St. Louis Fed’s David Andolfatto: Bitcoin Can Be a Store of Value
David Andolfatto, who is the Vice President of Research at the Federal Reserve Bank of St. Louis, recently let it be known that bitcoin may work as a store of value. The comments related to this topic came during a recent interview on the Epicenter Bitcoin podcast.
In the past, Andolfatto has written on the concept of a Fedcoin, which would be a fork of Bitcoin that is redeemable at a one-to-one ratio for a government’s fiat currency. It appears that Andolfatto sees value in Bitcoin and a possible Fedcoin, and he also understands the concept of bitcoin as the new, digital gold.
Why bitcoin works as a store of value
Although bitcoin has been a volatile asset over the short term, the long-term picture still shows a large amount of growth in the price since 2010. Bitcoin is far away from its $1200 late-2013 high, but the current price level of around $240 is still much higher than the exchange rate in 2011 or 2012. Andolfatto shared his views on bitcoin’s long-term vs short-term use as a store of value in his recent interview:
“I wouldn’t go so far as to say that bitcoin is not a good store of value. I think that it could potentially be a good long-run store of value, so I make a distinction -- and I think a lot of monetary theorists do as well -- on the short-run rate of return versus the long-run rate of return of an asset. Of course, it’s desireable -- if you could -- to have [a] high long-run rate of return and a high, stable short-run rate of return, but life is full of tradeoffs.”
Andolfatto then went on to explain whether or not it would make sense to have bitcoin in one’s portfolio as a long-term store of value:
“My view would be more of -- yeah, as a store of value, I mean if people want to put aside some bitcoin in their wealth portfolios (you know, not too much of it) that it might perform in similar ways to gold or something like that. That would be OK. There is a fixed supply of the stuff, and you could imagine with demand growing that, over the long run, it might be a good store or decent store of value.”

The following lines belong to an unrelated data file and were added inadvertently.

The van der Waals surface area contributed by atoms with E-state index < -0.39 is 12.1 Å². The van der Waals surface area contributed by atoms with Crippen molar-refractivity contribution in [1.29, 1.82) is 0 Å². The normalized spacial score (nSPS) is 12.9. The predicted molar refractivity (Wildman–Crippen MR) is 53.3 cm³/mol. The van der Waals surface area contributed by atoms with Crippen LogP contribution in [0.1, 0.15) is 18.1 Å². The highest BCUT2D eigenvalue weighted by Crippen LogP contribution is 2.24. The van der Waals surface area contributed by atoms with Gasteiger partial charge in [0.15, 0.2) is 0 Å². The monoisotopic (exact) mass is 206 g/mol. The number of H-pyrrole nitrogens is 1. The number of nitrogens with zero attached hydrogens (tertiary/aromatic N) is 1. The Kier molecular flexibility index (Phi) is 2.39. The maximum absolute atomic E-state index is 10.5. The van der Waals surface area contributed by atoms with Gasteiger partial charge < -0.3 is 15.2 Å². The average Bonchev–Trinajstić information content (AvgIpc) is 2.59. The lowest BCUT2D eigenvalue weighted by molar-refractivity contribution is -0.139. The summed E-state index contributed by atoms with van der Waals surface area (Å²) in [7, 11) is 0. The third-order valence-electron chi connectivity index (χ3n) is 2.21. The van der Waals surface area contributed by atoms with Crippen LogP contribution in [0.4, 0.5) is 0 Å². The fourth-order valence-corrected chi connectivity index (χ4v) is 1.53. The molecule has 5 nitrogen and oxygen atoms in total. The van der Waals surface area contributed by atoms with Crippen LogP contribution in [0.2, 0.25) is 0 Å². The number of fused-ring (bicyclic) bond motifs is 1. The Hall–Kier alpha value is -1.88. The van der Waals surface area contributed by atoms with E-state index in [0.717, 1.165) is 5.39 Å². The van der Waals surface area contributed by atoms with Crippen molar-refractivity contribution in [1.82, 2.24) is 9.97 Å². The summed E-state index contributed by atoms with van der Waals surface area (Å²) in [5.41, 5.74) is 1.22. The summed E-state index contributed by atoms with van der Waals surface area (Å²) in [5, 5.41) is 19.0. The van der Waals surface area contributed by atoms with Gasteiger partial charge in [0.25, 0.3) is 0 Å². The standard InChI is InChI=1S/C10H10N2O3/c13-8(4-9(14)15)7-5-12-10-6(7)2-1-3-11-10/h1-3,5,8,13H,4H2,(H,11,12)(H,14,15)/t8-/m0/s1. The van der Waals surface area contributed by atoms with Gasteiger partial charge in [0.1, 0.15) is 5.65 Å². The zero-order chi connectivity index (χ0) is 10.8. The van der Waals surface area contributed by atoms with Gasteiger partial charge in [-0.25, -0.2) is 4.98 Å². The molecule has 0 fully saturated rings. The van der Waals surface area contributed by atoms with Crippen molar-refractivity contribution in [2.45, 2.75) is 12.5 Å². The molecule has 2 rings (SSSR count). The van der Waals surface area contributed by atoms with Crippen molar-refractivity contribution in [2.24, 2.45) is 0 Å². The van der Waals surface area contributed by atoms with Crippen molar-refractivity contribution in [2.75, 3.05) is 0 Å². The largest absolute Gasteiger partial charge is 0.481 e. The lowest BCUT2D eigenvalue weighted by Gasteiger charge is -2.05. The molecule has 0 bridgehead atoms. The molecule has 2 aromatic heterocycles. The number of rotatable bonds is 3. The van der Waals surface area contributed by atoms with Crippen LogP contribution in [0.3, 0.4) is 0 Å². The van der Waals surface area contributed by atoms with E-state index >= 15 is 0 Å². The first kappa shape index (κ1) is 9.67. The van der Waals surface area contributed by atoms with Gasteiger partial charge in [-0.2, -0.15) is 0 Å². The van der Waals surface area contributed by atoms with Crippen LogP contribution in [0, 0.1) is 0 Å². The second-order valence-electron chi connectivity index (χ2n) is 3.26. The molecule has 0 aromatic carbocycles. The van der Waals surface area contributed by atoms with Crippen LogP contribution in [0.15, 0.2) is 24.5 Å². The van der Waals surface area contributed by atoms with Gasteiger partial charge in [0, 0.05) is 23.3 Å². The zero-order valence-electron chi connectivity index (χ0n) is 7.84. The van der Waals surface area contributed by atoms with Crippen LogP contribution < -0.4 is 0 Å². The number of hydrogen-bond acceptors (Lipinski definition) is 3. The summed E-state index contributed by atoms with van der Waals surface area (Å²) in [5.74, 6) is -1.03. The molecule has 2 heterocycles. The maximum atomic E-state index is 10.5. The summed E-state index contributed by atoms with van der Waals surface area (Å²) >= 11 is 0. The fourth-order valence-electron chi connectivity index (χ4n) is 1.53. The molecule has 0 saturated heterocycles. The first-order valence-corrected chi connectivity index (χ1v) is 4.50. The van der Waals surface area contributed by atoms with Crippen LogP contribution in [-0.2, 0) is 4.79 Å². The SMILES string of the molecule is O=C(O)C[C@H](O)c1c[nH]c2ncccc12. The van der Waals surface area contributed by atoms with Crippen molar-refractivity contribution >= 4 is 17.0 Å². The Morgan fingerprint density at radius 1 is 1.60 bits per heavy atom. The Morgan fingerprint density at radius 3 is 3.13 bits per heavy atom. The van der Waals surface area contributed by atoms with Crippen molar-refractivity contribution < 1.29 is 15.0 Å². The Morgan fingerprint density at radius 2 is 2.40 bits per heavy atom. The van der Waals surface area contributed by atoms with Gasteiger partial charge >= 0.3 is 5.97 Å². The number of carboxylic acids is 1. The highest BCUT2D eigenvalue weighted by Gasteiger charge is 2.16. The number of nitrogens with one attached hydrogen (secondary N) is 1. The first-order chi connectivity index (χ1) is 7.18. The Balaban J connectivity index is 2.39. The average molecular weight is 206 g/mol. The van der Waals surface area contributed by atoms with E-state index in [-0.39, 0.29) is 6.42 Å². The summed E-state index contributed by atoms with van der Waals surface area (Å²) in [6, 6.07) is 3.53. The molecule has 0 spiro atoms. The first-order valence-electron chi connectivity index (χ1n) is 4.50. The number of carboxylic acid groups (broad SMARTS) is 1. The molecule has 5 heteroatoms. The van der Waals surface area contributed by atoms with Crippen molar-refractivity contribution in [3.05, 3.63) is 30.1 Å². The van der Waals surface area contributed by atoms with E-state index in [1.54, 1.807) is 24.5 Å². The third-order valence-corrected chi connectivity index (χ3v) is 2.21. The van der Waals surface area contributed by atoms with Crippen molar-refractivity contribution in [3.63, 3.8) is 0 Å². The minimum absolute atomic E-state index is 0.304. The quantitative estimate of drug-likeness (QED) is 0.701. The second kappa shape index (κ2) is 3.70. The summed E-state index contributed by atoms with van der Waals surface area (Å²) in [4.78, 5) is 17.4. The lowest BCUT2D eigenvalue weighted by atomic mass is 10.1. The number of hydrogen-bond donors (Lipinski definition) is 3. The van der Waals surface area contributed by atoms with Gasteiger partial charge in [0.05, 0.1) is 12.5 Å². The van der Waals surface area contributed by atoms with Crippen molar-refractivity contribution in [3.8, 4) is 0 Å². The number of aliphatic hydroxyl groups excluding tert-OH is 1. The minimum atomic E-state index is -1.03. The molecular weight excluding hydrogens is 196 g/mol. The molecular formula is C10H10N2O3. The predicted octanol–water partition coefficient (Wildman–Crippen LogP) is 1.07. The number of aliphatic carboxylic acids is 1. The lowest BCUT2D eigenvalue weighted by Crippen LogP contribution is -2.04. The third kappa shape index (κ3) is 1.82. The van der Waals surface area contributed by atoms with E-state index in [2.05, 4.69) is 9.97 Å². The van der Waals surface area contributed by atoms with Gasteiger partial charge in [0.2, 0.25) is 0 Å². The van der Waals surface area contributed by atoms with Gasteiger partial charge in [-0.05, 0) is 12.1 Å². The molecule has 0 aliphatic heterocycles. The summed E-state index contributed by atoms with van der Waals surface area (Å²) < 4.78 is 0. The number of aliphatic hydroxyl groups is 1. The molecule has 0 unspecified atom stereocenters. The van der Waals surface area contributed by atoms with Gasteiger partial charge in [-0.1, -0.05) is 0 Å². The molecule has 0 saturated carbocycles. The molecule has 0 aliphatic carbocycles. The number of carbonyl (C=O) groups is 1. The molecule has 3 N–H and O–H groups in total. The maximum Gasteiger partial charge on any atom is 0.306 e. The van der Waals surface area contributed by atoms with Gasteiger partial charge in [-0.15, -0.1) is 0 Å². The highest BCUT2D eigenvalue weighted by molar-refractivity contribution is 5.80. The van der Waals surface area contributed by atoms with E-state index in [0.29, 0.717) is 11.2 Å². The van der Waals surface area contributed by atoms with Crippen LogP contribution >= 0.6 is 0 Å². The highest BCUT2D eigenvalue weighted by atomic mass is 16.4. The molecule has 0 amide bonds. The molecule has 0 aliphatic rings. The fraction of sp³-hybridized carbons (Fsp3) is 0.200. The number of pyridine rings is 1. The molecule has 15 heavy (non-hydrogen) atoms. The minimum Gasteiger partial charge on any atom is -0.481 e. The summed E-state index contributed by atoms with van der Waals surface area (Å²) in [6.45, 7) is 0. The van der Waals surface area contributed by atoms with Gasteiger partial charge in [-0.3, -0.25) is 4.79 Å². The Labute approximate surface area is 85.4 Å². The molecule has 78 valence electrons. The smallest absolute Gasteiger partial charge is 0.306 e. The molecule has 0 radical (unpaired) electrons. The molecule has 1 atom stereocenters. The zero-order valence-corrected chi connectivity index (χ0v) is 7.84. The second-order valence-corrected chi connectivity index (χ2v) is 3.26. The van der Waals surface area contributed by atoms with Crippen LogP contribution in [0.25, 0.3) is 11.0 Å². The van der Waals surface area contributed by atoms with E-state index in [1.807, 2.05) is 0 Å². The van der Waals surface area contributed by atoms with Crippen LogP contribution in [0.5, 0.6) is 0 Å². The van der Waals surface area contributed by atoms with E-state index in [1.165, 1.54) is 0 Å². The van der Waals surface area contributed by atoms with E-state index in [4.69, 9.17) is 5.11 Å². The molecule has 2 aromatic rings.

The problems with bitcoin
Although Andolfatto agrees with the possibility of bitcoin being a good store of value over the long term, he believes the short-term fluctuations in the price could be an issue for the digital commodity’s usefulness as money. He explained:
“To be a good money -- a good money needs more than just [the ability to be a good store of value]. It’s good if it has a good long-run store of value, but also what’s important is that it has a good short-run rate of return. That, in other words, its purchasing power doesn’t fluctuate too dramatically in the short run. Or even if it does remain stable for awhile, that it isn’t subject to wild swings in its purchasing power.”
After discussing the issues with bitcoin in terms of its use as a form of money at a micro level, Andolfatto then began to describe possible issues that could arise if everyone in the world (or just one country) decided to adopt bitcoin as money:
“I think it’s a property of these types of monetary policies -- like the gold standard and also bitcoin -- that in times of high demand for money (like during a financial crisis) you see these very large increases in the demand for money that if the supply of money is fixed that what’s naturally going to happen is that the purchasing power of that money is just going to skyrocket, which is to say it will create a huge deflationary event.”
Digital gold vs digital fiat
In reality, the Fedcoin vs Bitcoin debate is quite similar to the fiat vs gold debate. We are simply bringing this dispute into the digital world. There are those who believe economic crises should be met with money printing, while others (such as the Austrians) see these events as healthy readjustments of the economy. Andolfatto explained his side of the argument during the Epicenter Bitcoin interview:
“We know that these unexpected deflationary events are harmful because most people organize their payments in terms of nominal debt contracts. You pay the rent in so many dollars per month, you pay your employees a certain amount of wage. If firms see the product prices plummeting in a big deflation, they’re going to have difficulty meeting these nominal obligations. They’re going to have to layoff workers and renege on their debts. This is why the bitcoin monetary policy is not necessarily a good monetary policy relative to a well-design, elastic monetary policy that would increase the supply of money during a crisis to alleviate the pressure that there is on the demand for the money. And in doing so, you’re able to smooth out the price-level effect and avoid the worst consequences of these unexpected deflationary events.”
There are plenty of individuals who disagree with this assessment, and there are also many people who simply do not wish to be susceptible to a politically-manipulated monetary policy. For this reason, it’s likely that -- much like gold and fiat currency -- Fedcoin and Bitcoin could coexist for an extended period of time.
About Kyle Torpey
Kyle Torpey is a freelance writer and researcher who has been following Bitcoin since 2011. His work has been featured in VICE Motherboard, Business Insider, New York Post, NASDAQ, The Next Web, American Banker, and other media outlets. You can follow Kyle on Twitter, send him an email, sign up for his daily Bitcoin newsletter, or visit his personal website.